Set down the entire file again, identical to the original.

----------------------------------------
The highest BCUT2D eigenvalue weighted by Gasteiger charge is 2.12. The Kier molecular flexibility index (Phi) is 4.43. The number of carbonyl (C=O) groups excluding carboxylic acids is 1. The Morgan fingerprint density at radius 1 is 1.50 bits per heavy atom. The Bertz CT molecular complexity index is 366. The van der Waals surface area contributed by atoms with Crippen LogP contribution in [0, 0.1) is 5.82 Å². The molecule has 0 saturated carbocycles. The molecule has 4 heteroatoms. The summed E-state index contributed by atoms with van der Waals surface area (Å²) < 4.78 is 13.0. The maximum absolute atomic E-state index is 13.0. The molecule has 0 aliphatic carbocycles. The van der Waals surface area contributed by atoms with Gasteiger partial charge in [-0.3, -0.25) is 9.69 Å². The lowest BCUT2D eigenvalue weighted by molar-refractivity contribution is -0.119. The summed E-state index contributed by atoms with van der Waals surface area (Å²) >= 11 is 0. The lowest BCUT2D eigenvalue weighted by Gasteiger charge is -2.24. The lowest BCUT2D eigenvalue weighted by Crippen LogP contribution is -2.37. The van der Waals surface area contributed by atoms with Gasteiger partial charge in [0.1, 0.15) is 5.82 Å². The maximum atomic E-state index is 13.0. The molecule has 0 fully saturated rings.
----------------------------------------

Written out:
The highest BCUT2D eigenvalue weighted by Gasteiger charge is 2.12. The Kier molecular flexibility index (Phi) is 4.43. The number of carbonyl (C=O) groups excluding carboxylic acids is 1. The Morgan fingerprint density at radius 1 is 1.50 bits per heavy atom. The Bertz CT molecular complexity index is 366. The van der Waals surface area contributed by atoms with Crippen LogP contribution in [0, 0.1) is 5.82 Å². The molecule has 0 saturated carbocycles. The molecule has 4 heteroatoms. The summed E-state index contributed by atoms with van der Waals surface area (Å²) < 4.78 is 13.0. The maximum absolute atomic E-state index is 13.0. The molecule has 0 aliphatic carbocycles. The van der Waals surface area contributed by atoms with Gasteiger partial charge in [-0.3, -0.25) is 9.69 Å². The lowest BCUT2D eigenvalue weighted by molar-refractivity contribution is -0.119. The summed E-state index contributed by atoms with van der Waals surface area (Å²) >= 11 is 0. The lowest BCUT2D eigenvalue weighted by Gasteiger charge is -2.24. The lowest BCUT2D eigenvalue weighted by Crippen LogP contribution is -2.37. The van der Waals surface area contributed by atoms with Gasteiger partial charge in [0.1, 0.15) is 5.82 Å². The maximum atomic E-state index is 13.0. The molecule has 0 fully saturated rings.